Background A reciprocal relationship between diabetes risk and depression has been reported. There are few studies investigating glucose-insulin homeostasis before and after short-term antidepressant treatment in drug-naïve major depressive disorder (MDD) patients. Methods This study included 104 healthy controls and 50 drug-naïve MDD patients diagnosed according to the DSM-IV criteria. These MDD patients were randomly assigned to receive fluoxetine or venlafaxine for six weeks. Depressive symptoms, body mass index, fasting plasma levels of glucose and insulin were measured. Results Compared to the healthy controls, the fasting plasma insulin and the homeostasis model of assessment for pancreatic β-cell secretory function (HOMA-β) was significantly lower in the MDD patients before antidepressant treatment (7.7±4.8 μIU/mL vs. 5.1±4.2 μIU/mL, p=0.006; 114.2±72.3% vs. 74.8±52.0%, p=0.005, respectively). However, these indices were not correlated with depression severity. After 6 weeks of fluoxetine or venlafaxine treatment, the level of HOMA-β borderline significantly increased (108.1±75.5%, p=0.059). Limitations The study was limited by the follow-up duration and lack of a placebo group. Conclusions Antidepressants might affect insulin secretion independently of the therapeutic effects on MDD. Further studies are needed to investigate the long-term effects of antidepressants on insulin regulation in MDD patients.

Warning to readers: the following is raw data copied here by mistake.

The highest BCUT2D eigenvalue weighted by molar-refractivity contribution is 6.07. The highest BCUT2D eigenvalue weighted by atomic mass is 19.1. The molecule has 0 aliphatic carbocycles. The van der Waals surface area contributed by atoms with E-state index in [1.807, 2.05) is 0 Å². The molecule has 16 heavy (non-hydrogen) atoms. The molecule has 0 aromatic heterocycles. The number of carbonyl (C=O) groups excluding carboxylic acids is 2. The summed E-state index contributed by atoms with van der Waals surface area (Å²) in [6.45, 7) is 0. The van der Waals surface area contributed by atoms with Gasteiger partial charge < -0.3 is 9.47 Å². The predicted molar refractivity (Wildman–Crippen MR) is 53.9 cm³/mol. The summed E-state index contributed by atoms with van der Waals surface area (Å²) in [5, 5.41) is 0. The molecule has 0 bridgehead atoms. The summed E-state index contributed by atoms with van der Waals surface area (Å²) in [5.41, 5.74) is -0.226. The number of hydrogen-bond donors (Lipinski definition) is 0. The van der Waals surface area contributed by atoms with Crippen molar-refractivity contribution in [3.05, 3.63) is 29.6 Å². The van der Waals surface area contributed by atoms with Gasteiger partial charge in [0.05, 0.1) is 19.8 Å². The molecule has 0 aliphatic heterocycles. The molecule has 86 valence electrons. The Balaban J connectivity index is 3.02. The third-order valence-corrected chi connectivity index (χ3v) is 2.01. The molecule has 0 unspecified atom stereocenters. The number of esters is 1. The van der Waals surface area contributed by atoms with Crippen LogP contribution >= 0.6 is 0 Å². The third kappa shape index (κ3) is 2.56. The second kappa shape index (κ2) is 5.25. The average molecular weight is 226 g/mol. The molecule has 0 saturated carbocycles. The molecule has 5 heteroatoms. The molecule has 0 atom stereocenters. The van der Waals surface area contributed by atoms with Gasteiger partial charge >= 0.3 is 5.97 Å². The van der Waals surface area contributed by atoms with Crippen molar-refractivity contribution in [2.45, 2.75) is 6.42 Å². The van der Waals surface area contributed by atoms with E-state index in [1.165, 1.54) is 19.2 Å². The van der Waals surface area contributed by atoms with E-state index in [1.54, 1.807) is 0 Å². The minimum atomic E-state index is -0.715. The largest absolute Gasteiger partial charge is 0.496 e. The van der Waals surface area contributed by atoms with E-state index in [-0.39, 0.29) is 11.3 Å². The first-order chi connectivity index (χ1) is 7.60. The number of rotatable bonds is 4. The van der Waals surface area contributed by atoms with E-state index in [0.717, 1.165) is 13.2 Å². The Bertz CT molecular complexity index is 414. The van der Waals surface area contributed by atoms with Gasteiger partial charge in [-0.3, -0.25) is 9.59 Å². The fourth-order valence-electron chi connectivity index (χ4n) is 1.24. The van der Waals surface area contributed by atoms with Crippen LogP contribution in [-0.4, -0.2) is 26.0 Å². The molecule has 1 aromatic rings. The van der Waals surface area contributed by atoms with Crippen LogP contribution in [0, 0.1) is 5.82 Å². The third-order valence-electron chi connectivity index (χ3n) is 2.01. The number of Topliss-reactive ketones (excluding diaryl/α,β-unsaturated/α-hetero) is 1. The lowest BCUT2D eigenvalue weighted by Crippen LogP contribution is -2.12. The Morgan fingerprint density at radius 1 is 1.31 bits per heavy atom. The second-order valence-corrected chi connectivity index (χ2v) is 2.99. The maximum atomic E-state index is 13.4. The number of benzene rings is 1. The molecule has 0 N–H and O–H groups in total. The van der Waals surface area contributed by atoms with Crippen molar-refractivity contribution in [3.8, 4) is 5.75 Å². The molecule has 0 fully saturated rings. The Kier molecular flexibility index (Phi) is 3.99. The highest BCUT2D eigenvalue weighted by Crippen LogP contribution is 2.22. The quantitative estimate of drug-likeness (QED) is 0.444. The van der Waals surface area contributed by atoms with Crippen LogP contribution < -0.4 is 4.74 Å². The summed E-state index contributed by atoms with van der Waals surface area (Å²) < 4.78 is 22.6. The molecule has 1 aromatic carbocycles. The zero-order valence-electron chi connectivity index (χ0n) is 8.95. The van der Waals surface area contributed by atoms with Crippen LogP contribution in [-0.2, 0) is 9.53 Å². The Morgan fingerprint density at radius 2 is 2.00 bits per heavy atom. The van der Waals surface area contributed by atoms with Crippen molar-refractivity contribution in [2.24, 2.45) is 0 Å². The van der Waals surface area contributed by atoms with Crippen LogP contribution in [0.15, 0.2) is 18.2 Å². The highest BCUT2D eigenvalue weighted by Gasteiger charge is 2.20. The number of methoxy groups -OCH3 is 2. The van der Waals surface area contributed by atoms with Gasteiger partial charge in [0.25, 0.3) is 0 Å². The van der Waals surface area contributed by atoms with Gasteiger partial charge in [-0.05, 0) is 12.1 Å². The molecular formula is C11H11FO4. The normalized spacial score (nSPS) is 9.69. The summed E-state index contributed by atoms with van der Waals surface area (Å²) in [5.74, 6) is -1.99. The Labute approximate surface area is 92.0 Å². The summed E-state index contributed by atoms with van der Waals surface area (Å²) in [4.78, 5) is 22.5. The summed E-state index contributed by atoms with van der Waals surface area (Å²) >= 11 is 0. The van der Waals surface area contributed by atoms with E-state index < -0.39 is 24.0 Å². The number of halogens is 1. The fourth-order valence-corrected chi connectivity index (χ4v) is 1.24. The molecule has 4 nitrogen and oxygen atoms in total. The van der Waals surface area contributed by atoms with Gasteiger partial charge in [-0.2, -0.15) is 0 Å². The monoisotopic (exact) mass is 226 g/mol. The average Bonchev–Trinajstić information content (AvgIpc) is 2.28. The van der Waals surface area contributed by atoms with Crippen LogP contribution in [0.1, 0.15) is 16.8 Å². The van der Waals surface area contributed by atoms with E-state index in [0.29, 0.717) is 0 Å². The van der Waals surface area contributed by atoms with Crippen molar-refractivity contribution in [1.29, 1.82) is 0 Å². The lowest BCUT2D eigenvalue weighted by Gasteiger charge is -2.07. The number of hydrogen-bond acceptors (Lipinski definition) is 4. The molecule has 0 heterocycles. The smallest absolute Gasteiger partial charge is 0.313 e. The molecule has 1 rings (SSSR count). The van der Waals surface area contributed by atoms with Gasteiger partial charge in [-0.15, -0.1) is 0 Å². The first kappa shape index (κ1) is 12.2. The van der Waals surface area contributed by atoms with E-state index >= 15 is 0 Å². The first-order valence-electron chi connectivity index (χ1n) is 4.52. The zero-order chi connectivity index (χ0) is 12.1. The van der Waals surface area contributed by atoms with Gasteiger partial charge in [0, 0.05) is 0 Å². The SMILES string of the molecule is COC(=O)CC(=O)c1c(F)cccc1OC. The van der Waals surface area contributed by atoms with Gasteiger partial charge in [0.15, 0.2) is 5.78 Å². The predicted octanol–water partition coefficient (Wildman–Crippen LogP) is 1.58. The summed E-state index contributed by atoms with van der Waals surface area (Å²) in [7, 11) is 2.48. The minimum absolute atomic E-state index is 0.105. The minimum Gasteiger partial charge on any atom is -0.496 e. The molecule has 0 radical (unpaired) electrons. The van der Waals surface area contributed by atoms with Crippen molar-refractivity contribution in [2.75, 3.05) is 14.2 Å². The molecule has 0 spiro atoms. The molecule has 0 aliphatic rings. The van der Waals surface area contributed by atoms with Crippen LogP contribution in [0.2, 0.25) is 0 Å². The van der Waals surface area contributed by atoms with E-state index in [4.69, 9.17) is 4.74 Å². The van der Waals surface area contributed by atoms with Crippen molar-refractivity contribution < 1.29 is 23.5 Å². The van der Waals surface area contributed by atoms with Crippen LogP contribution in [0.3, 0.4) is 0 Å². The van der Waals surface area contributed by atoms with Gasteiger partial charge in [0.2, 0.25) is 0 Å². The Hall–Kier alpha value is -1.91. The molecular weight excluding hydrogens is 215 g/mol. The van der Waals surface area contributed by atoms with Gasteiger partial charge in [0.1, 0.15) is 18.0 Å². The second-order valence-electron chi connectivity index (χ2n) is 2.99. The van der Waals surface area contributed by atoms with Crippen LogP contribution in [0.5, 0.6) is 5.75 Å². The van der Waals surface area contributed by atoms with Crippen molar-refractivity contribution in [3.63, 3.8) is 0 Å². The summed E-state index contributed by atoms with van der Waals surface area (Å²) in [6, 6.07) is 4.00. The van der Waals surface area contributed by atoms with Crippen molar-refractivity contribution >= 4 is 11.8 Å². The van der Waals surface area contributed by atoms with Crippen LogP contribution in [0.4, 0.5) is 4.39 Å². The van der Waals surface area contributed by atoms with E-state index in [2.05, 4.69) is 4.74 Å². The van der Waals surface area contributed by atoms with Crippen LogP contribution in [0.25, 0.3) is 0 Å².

All Science Journal Classification (ASJC) codes
- Clinical Psychology
- Psychiatry and Mental health